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Research Papers

Spinal Facet Joint Biomechanics and Mechanotransduction in Normal, Injury and Degenerative Conditions

[+] Author and Article Information
Nicolas V. Jaumard

William C. Welch

Dept. of Neurosurgery,  University of Pennsylvania, HUP - 3 Silverstein, 3400 Spruce Street, Philadelphia, PA 19104

Beth A. Winkelstein1

Dept. of Neurosurgery,  University of Pennsylvania, HUP - 3 Silverstein, 3400 Spruce Street, Philadelphia, PA 19104; Dept. of Bioengineering, University of Pennsylvania, 210 S. 33rd Street, Room 240 Skirkanich Hall, Philadelphia, PA 19104winkelst@seas.upenn.edu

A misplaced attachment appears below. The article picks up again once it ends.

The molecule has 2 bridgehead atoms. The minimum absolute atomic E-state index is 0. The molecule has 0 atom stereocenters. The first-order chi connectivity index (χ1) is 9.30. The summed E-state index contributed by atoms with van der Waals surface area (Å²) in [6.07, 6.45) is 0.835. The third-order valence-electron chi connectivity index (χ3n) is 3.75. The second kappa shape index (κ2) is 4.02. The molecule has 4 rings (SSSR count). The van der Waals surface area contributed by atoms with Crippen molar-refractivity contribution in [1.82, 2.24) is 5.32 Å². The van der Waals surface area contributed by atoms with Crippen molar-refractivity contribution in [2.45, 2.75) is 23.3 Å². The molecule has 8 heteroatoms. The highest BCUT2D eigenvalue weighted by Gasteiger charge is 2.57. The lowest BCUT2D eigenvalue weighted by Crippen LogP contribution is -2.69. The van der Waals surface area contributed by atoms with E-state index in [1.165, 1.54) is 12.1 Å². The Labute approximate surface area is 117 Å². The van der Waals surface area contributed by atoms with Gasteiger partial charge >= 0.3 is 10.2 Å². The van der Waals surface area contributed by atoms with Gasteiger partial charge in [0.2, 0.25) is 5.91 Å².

1

Corresponding author.

J Biomech Eng 133(7), 071010 (Aug 02, 2011) (31 pages) doi:10.1115/1.4004493 History: Received February 12, 2011; Accepted June 21, 2011; Posted June 30, 2011; Published August 02, 2011; Online August 02, 2011